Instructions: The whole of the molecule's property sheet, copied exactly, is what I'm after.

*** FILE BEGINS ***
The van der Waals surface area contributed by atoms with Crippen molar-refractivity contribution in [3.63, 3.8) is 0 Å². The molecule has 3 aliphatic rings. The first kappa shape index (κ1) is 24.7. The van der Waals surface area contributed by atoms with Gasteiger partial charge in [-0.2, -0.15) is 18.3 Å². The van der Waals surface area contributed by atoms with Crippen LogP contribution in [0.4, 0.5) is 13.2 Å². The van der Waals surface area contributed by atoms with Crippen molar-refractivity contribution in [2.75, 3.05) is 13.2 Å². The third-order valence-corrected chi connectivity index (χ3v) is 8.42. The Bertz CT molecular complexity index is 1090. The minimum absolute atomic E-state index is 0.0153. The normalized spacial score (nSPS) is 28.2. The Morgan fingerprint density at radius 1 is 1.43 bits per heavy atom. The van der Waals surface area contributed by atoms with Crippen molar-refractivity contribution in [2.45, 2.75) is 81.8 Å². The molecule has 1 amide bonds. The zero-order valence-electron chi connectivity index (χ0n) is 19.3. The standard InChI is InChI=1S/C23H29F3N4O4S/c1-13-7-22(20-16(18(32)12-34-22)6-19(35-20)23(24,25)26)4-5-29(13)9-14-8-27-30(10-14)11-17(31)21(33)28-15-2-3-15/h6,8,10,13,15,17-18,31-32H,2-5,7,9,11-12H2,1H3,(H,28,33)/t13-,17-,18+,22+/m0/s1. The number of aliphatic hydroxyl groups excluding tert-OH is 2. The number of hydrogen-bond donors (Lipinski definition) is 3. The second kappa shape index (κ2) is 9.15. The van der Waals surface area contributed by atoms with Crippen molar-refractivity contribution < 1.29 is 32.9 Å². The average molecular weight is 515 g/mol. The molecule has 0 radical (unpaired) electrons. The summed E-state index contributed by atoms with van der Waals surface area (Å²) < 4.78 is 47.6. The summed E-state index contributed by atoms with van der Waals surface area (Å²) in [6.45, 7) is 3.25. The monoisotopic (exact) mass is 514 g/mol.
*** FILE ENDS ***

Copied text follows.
The van der Waals surface area contributed by atoms with Crippen molar-refractivity contribution in [3.63, 3.8) is 0 Å². The molecule has 3 aliphatic rings. The first kappa shape index (κ1) is 24.7. The van der Waals surface area contributed by atoms with Gasteiger partial charge in [-0.2, -0.15) is 18.3 Å². The van der Waals surface area contributed by atoms with Crippen LogP contribution in [0.4, 0.5) is 13.2 Å². The van der Waals surface area contributed by atoms with Crippen molar-refractivity contribution in [2.75, 3.05) is 13.2 Å². The third-order valence-corrected chi connectivity index (χ3v) is 8.42. The Bertz CT molecular complexity index is 1090. The minimum absolute atomic E-state index is 0.0153. The normalized spacial score (nSPS) is 28.2. The Morgan fingerprint density at radius 1 is 1.43 bits per heavy atom. The van der Waals surface area contributed by atoms with Crippen molar-refractivity contribution in [2.45, 2.75) is 81.8 Å². The molecule has 1 amide bonds. The zero-order valence-electron chi connectivity index (χ0n) is 19.3. The standard InChI is InChI=1S/C23H29F3N4O4S/c1-13-7-22(20-16(18(32)12-34-22)6-19(35-20)23(24,25)26)4-5-29(13)9-14-8-27-30(10-14)11-17(31)21(33)28-15-2-3-15/h6,8,10,13,15,17-18,31-32H,2-5,7,9,11-12H2,1H3,(H,28,33)/t13-,17-,18+,22+/m0/s1. The number of aliphatic hydroxyl groups excluding tert-OH is 2. The number of hydrogen-bond donors (Lipinski definition) is 3. The second kappa shape index (κ2) is 9.15. The van der Waals surface area contributed by atoms with Crippen molar-refractivity contribution < 1.29 is 32.9 Å². The average molecular weight is 515 g/mol. The molecule has 0 radical (unpaired) electrons. The summed E-state index contributed by atoms with van der Waals surface area (Å²) < 4.78 is 47.6. The summed E-state index contributed by atoms with van der Waals surface area (Å²) in [6.45, 7) is 3.25. The monoisotopic (exact) mass is 514 g/mol.